Not long ago, Nick wrote about FriendFeed, which makes a feed out of various internet sites similar to the way Facebook creates feeds out of its applications. He suggested that it was possibly a shoe-in for Google’s continuing efforts to create an expansive, completely open social network. Yesterday, I was sent a beta test invitation for FriendFeed, and I spent a few hours today playing around with it.
FriendFeed does what it attempts very well. I was quickly able to add things from sites like Last.fm and Google Reader’s Shared items, and they began broadcasting quickly along feeds. I was also able to see a page with my friends’ feeds, which worked well, and gave me a nice idea of what they were up to. The site’s design actually reminded me of Facebook first, in that it is not AJAX-intensive, but manages to streamline everything in a way that’s intuitive and quick. If this is in fact Google’s attempt at creating a feed, it’s a very well-done one; if not, it’s a great service in its own right.
But does it compare to Facebook’s feed? In a word: no. While it is a very useful service, and one that makes public information broadcasting very easy, it’s not anything nearly as personalized and functional as Facebook’s service.
First, Facebook is designed to be very personalized. I see my friends doing things on the site, and there are enough people on Facebook to make my feed meaningful to me. Facebook’s algorithms are well-designed and show me more information from people I’m friends with than with people I don’t know as well. As far as I could see, FriendFeed does not currently have that sort of personalization.
Another thing Facebook can do is this: it provides varying levels of interactivity. If my friend comments on a photo, I’m less likely to see it than if that same person posted an album. If I’m tagged in that album, I almost always get a feed notification. FriendFeed only offers one feed per site, which leads to an imbalanced feed. This might not last – many sites offer multiple feeds for various things, which could be used to create a more weighted stream – but for now, Facebook reigns supreme for personalization.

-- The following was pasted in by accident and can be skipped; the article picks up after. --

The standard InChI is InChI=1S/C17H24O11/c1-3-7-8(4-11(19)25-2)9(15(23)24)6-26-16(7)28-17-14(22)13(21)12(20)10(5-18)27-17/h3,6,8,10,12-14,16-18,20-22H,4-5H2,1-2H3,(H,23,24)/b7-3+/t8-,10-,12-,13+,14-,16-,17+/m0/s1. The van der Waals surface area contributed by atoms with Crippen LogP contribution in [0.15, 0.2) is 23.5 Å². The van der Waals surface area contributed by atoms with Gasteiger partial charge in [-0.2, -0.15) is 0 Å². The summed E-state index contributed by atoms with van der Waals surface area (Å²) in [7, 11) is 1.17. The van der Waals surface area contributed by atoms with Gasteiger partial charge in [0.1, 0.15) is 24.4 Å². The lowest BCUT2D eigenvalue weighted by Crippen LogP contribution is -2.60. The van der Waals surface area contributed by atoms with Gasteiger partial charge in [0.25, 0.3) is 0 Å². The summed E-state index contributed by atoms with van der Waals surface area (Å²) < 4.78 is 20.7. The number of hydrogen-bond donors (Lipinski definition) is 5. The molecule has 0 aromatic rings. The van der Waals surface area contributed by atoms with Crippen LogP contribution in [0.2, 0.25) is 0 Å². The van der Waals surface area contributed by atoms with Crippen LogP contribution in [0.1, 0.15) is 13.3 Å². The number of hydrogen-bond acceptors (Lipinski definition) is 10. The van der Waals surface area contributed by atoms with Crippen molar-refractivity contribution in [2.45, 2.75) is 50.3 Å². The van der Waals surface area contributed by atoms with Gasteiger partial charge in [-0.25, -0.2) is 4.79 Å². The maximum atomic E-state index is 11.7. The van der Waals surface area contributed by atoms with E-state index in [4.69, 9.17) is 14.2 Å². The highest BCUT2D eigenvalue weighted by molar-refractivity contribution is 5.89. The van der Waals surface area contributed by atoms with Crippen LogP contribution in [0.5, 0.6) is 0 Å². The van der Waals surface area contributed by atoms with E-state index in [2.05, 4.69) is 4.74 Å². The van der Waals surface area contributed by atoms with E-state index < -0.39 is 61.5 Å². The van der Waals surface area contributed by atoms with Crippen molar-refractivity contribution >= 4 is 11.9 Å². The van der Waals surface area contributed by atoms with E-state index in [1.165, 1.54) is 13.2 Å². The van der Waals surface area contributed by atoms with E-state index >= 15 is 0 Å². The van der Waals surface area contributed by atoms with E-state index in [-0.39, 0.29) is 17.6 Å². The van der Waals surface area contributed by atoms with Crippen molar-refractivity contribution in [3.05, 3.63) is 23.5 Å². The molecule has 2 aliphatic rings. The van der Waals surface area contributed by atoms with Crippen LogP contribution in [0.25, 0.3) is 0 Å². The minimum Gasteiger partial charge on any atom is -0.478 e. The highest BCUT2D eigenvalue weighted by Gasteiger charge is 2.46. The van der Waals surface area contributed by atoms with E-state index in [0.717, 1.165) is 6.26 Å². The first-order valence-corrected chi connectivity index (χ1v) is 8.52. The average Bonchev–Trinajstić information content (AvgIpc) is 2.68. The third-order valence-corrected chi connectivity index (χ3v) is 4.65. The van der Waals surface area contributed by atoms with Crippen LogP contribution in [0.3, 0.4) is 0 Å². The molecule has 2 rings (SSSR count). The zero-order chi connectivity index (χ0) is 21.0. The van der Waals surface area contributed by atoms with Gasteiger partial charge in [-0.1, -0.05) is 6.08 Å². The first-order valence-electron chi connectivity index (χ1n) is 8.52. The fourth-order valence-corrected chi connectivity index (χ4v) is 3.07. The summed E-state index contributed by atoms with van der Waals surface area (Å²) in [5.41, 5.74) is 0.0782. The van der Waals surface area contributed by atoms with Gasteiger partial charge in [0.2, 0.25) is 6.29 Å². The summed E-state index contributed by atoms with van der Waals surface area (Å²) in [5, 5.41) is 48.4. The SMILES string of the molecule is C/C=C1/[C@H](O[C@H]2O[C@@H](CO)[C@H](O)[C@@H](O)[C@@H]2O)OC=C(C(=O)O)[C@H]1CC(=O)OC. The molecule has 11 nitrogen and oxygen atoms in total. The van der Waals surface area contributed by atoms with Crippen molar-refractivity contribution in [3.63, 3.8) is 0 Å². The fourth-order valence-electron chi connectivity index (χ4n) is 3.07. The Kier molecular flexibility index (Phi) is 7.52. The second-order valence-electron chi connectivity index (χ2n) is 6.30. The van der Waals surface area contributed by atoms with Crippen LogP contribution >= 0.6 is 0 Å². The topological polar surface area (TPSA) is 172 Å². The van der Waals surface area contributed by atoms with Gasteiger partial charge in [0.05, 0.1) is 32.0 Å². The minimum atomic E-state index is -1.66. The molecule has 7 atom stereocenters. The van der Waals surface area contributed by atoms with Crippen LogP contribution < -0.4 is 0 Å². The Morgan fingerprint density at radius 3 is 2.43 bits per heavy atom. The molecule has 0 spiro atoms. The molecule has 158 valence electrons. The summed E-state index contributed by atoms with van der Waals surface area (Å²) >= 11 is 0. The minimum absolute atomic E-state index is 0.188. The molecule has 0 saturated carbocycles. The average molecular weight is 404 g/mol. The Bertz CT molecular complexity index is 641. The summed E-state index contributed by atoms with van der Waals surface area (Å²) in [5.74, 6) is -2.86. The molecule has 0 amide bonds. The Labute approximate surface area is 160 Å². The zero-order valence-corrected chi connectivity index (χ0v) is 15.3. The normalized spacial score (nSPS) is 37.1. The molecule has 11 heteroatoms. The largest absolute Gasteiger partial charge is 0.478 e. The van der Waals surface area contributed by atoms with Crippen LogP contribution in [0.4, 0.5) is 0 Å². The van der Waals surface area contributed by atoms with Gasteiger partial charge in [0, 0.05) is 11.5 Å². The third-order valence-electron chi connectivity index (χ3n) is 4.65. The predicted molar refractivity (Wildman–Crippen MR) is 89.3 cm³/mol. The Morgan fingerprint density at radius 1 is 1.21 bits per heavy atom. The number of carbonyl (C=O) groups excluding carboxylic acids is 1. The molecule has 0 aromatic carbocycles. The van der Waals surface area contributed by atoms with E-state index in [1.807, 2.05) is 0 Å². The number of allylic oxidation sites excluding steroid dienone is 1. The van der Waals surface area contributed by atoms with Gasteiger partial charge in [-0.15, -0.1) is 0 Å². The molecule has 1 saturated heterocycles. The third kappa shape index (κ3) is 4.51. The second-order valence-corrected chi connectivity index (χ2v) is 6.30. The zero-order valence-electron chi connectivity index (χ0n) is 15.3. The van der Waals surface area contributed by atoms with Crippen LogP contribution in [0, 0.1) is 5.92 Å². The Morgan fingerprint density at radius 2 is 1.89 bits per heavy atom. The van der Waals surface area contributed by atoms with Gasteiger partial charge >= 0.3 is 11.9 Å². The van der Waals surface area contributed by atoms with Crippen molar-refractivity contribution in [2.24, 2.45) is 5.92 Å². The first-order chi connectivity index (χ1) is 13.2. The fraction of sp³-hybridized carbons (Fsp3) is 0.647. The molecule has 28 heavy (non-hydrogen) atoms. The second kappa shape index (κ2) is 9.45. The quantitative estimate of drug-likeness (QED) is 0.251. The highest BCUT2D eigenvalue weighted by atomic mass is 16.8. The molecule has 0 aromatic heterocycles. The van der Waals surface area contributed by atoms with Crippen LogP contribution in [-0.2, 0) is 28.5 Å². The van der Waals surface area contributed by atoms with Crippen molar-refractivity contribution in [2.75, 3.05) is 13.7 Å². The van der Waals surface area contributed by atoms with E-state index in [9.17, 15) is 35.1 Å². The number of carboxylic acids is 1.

FriendFeed doesn’t control the content it’s drawing from, which makes things difficult. On Facebook, I can comment on something in my feed and it goes through back to the original content. On FriendFeed, comments will no doubt only show on Friendfeed, making it less useful and slightly more unwieldy as a centralized tool.
Finally, and most importantly, Facebook is a closed service. While I am a staunch supporter of open formats such as OpenID and RSS, a closed system like Facebook is able to simplify things immensely for its users. I don’t need to aggregate Flickr and YouTube for the majority of my friends, when I can just add Facebook’s photo and video applications. They automatically show up in my feed, and I can access them from one place.With FriendFeed, I can see a variety of programs. I cannot use them from FriendFeed itself, however. Facebook offers centralization, which is a huge draw for most. Also, Facebook’s viral portion – that of advertising new applications – loses value on FriendFeed, when the applications being added are plain RSS feeds from common sites. (In any event, alerts to new feeds added have not been evident to me so far.)
Is FriendFeed a bad service? Not by any means. Though I haven’t used it for long, it’s simple enough and powerful enough for me to imagine it being my one feed generator to link to in profiles and blogs. However, it is by no means as powerful a tool as Facebook’s feed generator. If FriendFeed is aiming to be a standalone site, then it succeeds marvelously. (It would do better, of course, if it allowed Shared Items from Facebook – that goes without saying.) If it really is attempting to be Google’s answer to Facebook’s feeds, though, it requires a much more integrated interface to even start to compete.